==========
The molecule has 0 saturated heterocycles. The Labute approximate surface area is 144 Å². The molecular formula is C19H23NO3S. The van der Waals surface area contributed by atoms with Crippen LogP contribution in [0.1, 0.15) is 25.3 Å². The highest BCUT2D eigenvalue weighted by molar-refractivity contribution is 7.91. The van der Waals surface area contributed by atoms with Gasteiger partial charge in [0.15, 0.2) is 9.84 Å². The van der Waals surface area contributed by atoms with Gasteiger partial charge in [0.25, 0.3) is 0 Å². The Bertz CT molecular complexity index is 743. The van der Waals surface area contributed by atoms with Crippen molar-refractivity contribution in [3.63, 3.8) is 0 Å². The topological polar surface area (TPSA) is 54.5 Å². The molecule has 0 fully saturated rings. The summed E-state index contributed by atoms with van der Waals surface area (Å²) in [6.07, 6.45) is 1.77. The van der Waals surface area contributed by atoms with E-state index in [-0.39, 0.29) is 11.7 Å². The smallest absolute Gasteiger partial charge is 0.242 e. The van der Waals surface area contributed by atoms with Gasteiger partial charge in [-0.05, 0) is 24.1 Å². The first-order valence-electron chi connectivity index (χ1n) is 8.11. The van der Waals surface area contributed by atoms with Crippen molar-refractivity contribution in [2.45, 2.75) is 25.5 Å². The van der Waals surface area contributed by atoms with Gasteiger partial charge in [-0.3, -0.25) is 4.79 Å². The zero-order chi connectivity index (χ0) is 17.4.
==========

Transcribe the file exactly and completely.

The molecule has 0 saturated heterocycles. The Labute approximate surface area is 144 Å². The molecular formula is C19H23NO3S. The van der Waals surface area contributed by atoms with Crippen LogP contribution in [0.1, 0.15) is 25.3 Å². The highest BCUT2D eigenvalue weighted by molar-refractivity contribution is 7.91. The van der Waals surface area contributed by atoms with Gasteiger partial charge in [0.15, 0.2) is 9.84 Å². The van der Waals surface area contributed by atoms with Gasteiger partial charge in [0.25, 0.3) is 0 Å². The Bertz CT molecular complexity index is 743. The van der Waals surface area contributed by atoms with Crippen molar-refractivity contribution in [3.63, 3.8) is 0 Å². The topological polar surface area (TPSA) is 54.5 Å². The molecule has 0 fully saturated rings. The summed E-state index contributed by atoms with van der Waals surface area (Å²) in [6.07, 6.45) is 1.77. The van der Waals surface area contributed by atoms with E-state index in [-0.39, 0.29) is 11.7 Å². The smallest absolute Gasteiger partial charge is 0.242 e. The van der Waals surface area contributed by atoms with Gasteiger partial charge in [-0.05, 0) is 24.1 Å². The first-order valence-electron chi connectivity index (χ1n) is 8.11. The van der Waals surface area contributed by atoms with Crippen molar-refractivity contribution in [2.45, 2.75) is 25.5 Å². The van der Waals surface area contributed by atoms with Gasteiger partial charge in [-0.3, -0.25) is 4.79 Å². The zero-order chi connectivity index (χ0) is 17.4.